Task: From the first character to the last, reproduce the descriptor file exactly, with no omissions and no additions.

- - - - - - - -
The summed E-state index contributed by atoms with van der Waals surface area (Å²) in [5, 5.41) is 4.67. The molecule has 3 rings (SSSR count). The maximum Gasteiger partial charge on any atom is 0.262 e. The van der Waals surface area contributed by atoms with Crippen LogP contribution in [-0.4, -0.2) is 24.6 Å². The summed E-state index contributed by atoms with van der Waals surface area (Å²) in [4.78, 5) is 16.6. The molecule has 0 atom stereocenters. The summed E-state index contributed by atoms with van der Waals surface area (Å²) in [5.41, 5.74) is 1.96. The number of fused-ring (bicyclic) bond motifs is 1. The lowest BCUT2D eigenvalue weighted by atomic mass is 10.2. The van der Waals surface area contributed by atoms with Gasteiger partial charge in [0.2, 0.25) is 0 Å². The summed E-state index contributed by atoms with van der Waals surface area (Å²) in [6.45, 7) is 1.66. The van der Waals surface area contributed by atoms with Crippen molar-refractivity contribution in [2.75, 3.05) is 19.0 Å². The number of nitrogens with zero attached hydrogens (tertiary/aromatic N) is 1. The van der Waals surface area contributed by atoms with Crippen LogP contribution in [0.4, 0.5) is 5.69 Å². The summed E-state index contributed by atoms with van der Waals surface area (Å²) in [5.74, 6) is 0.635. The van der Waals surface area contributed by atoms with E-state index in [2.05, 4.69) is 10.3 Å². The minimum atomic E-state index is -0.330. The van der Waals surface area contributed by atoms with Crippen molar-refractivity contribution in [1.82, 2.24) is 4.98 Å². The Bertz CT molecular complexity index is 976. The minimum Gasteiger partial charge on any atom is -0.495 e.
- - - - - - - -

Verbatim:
The summed E-state index contributed by atoms with van der Waals surface area (Å²) in [5, 5.41) is 4.67. The molecule has 3 rings (SSSR count). The maximum Gasteiger partial charge on any atom is 0.262 e. The van der Waals surface area contributed by atoms with Crippen LogP contribution in [-0.4, -0.2) is 24.6 Å². The summed E-state index contributed by atoms with van der Waals surface area (Å²) in [4.78, 5) is 16.6. The molecule has 0 atom stereocenters. The summed E-state index contributed by atoms with van der Waals surface area (Å²) in [5.41, 5.74) is 1.96. The number of fused-ring (bicyclic) bond motifs is 1. The lowest BCUT2D eigenvalue weighted by atomic mass is 10.2. The van der Waals surface area contributed by atoms with Gasteiger partial charge in [0.2, 0.25) is 0 Å². The summed E-state index contributed by atoms with van der Waals surface area (Å²) in [6.45, 7) is 1.66. The van der Waals surface area contributed by atoms with Crippen molar-refractivity contribution in [2.75, 3.05) is 19.0 Å². The number of nitrogens with zero attached hydrogens (tertiary/aromatic N) is 1. The van der Waals surface area contributed by atoms with Crippen LogP contribution in [0.4, 0.5) is 5.69 Å². The summed E-state index contributed by atoms with van der Waals surface area (Å²) in [5.74, 6) is 0.635. The van der Waals surface area contributed by atoms with E-state index in [2.05, 4.69) is 10.3 Å². The minimum atomic E-state index is -0.330. The van der Waals surface area contributed by atoms with Crippen molar-refractivity contribution in [1.82, 2.24) is 4.98 Å². The Bertz CT molecular complexity index is 976. The minimum Gasteiger partial charge on any atom is -0.495 e.